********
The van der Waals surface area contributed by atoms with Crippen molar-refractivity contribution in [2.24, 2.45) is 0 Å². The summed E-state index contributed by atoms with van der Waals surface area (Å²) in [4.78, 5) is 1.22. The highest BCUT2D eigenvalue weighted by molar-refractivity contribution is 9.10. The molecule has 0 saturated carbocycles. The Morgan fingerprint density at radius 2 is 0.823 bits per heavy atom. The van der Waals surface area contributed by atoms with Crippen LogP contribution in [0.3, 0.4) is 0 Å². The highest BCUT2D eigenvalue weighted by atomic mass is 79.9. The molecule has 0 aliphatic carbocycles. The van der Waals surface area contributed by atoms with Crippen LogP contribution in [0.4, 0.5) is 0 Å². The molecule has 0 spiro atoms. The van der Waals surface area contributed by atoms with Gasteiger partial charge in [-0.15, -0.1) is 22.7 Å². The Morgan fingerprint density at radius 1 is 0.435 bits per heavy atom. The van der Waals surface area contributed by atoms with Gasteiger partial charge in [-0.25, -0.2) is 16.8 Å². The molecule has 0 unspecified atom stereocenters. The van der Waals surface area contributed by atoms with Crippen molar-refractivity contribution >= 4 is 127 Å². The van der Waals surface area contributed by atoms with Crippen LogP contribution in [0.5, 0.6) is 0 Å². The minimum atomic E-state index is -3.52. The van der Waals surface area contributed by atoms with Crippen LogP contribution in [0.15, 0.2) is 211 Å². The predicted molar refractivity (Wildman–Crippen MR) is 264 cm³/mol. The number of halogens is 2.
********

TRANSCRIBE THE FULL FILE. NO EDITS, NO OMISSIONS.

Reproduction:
The van der Waals surface area contributed by atoms with Crippen molar-refractivity contribution in [2.24, 2.45) is 0 Å². The summed E-state index contributed by atoms with van der Waals surface area (Å²) in [4.78, 5) is 1.22. The highest BCUT2D eigenvalue weighted by molar-refractivity contribution is 9.10. The molecule has 0 saturated carbocycles. The Morgan fingerprint density at radius 2 is 0.823 bits per heavy atom. The van der Waals surface area contributed by atoms with Crippen LogP contribution in [0.3, 0.4) is 0 Å². The highest BCUT2D eigenvalue weighted by atomic mass is 79.9. The molecule has 0 aliphatic carbocycles. The van der Waals surface area contributed by atoms with Crippen LogP contribution in [0.4, 0.5) is 0 Å². The molecule has 0 spiro atoms. The van der Waals surface area contributed by atoms with Gasteiger partial charge in [-0.15, -0.1) is 22.7 Å². The Morgan fingerprint density at radius 1 is 0.435 bits per heavy atom. The van der Waals surface area contributed by atoms with Gasteiger partial charge in [-0.25, -0.2) is 16.8 Å². The molecule has 0 unspecified atom stereocenters. The van der Waals surface area contributed by atoms with Crippen molar-refractivity contribution >= 4 is 127 Å². The van der Waals surface area contributed by atoms with Crippen LogP contribution in [0.5, 0.6) is 0 Å². The minimum atomic E-state index is -3.52. The van der Waals surface area contributed by atoms with Crippen LogP contribution in [0.15, 0.2) is 211 Å². The predicted molar refractivity (Wildman–Crippen MR) is 264 cm³/mol. The number of halogens is 2.